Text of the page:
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Some intranational evidence on output-inflation tradeoffs

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  • Gregory D. Hess
  • Kwanho Shin

Abstract

In a seminal paper, Lucas (1973) provided the theoretical relationship between aggregate demand and real output based on relative price confusion at the individual market level. Ball, Mankiw, and Romer (BMR, 1988) derive the same relation using a New Keynesian framework. Even though both theories predict a positive relationship between nominal shocks and cyclical movements in real output, they are distinguished by two notable differences. First, according to New Keynesian theory, nominal shocks have a smaller effect on real output for high inflation countries since prices are adjusted more frequently. Lucas' model has no implication for the level of inflation. Second, according to New Keynesian theory, a higher variance of relative prices, and hence an increase in uncertainty, will lead to a smaller effect of nominal shocks on real output since prices are set for shorter periods and adjusted more frequently. Lucas' model, however, makes the exact opposite prediction since a high variance of relative prices leads to more confusion in the market level equilibrium. By emphasizing the first implication of the New Keynesian theory, BMR obtain strong evidence supporting their model using international data. ; In this paper we concentrate on the second difference between the New Keynesian theory and Lucas' model which, we believe, distinguishes one from the other more clearly. We derive the individual market level equilibrium relationship as well as the aggregate level one for the Lucas model. We demonstrate, similarly to BMR, that both the Lucas model and New Keynesian models make similar predictions for the response between nominal and real variables, even at the disaggregate level. ; We estimate, using cross-sectional data for the U.S., the crucial parameters of the relationship between aggregate nominal demand shocks and real output. The data we use to estimate the market level model are nominal and real output, and inflation for 50 states plus the District of Columbia at the annual frequency over the time period 1977-1991. The regression results suggest that the model provides a good fit of the data at the state level. However, we find strong support for New Keynesian theory in that an increase in the variance of relative prices across states leads to a smaller effect of demand shocks on real output. We conclude that the Lucas model omits New Keynesian features of intranational data.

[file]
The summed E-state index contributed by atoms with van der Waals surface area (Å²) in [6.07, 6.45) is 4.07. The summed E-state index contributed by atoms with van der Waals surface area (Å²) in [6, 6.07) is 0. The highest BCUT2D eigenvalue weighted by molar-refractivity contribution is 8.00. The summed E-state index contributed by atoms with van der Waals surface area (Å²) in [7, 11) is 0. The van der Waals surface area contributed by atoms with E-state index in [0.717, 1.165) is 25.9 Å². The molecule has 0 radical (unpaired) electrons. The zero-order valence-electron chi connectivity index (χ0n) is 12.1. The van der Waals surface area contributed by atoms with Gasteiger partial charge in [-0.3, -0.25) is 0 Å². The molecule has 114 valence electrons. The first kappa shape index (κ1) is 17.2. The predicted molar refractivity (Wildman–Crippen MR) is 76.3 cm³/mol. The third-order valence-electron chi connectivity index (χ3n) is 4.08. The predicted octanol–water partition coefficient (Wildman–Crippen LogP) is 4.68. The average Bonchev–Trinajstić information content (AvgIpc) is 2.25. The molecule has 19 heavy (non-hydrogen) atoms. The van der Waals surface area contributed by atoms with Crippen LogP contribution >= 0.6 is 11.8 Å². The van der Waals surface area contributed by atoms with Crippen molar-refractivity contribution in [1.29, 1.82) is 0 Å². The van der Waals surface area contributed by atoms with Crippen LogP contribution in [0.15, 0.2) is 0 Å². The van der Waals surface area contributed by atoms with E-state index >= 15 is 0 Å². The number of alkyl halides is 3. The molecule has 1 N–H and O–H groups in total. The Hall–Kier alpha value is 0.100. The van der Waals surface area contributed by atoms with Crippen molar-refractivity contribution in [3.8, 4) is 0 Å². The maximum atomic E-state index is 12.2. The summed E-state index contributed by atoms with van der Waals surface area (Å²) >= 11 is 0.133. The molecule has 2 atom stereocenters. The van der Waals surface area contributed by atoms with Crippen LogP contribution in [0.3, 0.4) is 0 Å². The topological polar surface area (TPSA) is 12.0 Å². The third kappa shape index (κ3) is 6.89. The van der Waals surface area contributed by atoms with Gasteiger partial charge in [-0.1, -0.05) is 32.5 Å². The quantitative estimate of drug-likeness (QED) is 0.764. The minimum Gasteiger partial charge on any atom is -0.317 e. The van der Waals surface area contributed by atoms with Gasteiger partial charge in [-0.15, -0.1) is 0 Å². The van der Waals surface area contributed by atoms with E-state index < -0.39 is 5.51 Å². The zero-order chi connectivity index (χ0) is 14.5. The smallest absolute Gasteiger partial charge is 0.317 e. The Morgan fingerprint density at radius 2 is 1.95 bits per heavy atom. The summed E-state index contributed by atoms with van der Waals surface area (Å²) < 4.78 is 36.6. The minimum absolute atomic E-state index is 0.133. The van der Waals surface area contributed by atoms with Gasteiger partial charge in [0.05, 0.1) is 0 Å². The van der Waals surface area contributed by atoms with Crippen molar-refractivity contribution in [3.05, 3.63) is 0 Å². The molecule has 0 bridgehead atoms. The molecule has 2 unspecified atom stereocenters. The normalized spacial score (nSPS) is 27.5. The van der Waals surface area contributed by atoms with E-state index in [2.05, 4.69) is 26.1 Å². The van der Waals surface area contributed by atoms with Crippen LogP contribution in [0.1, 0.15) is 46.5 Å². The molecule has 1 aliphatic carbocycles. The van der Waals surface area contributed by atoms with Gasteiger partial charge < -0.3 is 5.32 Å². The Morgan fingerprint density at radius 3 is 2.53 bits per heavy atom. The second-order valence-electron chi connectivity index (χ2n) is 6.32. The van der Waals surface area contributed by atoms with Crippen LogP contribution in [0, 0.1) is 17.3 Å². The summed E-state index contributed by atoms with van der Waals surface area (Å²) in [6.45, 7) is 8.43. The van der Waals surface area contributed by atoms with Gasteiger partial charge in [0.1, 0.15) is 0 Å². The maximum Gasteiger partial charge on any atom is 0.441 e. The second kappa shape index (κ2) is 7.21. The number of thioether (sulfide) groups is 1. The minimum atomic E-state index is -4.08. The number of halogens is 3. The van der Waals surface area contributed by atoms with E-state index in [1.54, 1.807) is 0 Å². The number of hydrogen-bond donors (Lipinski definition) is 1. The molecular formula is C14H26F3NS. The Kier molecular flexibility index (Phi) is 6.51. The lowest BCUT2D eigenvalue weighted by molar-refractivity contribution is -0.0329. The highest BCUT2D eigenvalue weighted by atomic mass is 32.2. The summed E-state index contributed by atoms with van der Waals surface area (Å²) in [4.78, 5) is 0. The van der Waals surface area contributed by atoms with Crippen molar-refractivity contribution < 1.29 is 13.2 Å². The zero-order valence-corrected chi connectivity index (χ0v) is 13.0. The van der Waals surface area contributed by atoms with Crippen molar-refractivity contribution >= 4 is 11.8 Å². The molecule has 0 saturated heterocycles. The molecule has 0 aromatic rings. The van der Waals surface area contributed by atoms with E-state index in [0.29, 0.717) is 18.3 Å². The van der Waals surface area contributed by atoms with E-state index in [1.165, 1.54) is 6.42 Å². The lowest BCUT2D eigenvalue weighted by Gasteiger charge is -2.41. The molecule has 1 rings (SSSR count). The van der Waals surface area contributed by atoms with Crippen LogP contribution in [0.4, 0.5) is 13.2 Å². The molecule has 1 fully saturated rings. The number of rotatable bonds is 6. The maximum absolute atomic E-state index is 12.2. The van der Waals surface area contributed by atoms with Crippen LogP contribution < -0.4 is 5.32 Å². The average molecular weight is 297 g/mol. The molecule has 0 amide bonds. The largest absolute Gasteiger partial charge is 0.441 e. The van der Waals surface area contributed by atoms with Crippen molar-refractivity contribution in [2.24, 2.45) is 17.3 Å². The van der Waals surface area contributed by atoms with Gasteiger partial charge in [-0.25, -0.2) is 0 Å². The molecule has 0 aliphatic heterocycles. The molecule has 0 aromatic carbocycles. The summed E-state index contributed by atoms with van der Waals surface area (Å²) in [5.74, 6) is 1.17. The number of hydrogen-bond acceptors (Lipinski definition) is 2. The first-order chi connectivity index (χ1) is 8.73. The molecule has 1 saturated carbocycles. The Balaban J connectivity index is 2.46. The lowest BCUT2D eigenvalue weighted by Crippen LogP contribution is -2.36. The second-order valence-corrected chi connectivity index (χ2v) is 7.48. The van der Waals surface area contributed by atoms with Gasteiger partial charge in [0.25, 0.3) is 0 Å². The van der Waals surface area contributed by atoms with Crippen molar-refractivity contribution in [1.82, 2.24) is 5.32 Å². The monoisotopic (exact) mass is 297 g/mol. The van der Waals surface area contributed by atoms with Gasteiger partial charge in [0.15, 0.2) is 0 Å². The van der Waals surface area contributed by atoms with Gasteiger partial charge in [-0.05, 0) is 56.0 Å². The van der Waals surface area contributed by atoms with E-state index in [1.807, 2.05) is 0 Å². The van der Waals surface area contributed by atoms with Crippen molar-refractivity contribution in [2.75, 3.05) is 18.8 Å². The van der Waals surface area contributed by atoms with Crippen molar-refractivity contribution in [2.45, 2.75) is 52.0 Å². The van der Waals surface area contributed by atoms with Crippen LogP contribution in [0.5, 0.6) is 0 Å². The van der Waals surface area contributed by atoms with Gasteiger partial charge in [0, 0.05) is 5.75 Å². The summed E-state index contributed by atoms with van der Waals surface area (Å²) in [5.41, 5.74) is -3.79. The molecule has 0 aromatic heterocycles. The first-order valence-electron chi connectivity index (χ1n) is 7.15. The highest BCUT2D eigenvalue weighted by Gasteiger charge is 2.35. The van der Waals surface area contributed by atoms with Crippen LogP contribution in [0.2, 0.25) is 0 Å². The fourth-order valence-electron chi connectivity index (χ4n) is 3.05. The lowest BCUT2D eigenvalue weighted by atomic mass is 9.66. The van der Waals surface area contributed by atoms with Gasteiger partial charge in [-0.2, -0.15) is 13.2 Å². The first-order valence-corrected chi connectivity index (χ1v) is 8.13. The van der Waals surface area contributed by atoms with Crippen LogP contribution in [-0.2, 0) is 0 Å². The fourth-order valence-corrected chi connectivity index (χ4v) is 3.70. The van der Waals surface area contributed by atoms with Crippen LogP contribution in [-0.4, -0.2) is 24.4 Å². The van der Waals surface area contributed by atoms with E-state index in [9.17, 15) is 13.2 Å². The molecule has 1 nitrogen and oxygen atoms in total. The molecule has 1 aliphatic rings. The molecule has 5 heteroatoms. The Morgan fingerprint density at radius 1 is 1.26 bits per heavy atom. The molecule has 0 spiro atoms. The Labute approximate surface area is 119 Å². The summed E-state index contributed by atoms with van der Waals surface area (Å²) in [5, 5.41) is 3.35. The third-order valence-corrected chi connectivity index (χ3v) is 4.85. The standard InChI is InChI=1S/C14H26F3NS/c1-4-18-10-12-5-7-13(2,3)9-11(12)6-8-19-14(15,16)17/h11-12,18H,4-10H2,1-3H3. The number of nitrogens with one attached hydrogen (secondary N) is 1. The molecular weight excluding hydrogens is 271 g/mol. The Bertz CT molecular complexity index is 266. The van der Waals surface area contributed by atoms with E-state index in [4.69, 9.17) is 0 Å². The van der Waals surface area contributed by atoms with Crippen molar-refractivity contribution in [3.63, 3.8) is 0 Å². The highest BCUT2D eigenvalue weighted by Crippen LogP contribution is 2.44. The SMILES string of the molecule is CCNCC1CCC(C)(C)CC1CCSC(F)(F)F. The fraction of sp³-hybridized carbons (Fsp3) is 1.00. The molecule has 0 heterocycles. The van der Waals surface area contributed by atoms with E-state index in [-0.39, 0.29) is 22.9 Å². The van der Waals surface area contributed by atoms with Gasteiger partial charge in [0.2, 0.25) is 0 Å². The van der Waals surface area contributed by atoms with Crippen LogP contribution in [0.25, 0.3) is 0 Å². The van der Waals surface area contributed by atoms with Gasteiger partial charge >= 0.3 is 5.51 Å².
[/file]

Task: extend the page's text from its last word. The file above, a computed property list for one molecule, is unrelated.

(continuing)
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Bibliographic Info

Paper provided by Federal Reserve Bank of Kansas City in its series Research Working Paper with number 95-11.

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Date of creation: 1995
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Handle: RePEc:fip:fedkrw:95-11

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Keywords: Keynesian economics ; Prices;

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Cited by:
  1. O'Reilly, B., 1998. "The Benefits of Low Inflation: Taking Shock "A nickel ain't worth a dime any more" [Yogi Berra]," Technical Reports 83, Bank of Canada.
  2. W. Wascher & Palle S. Andersen, 1999. "Sacrifice ratios and the conduct of monetary policy in conditions of low inflation," BIS Working Papers 82, Bank for International Settlements.
  3. Amano, Robert & Coletti, Don & Macklem, Tiff, 1999. "Monetary Rules When Economic Behaviour Changes," Working Papers 99-8, Bank of Canada.
  4. Emmanuel De Veirman, 2009. "What Makes the Output-Inflation Trade-Off Change? The Absence of Accelerating Deflation in Japan," Journal of Money, Credit and Banking, Blackwell Publishing, vol. 41(6), pages 1117-1140, 09.

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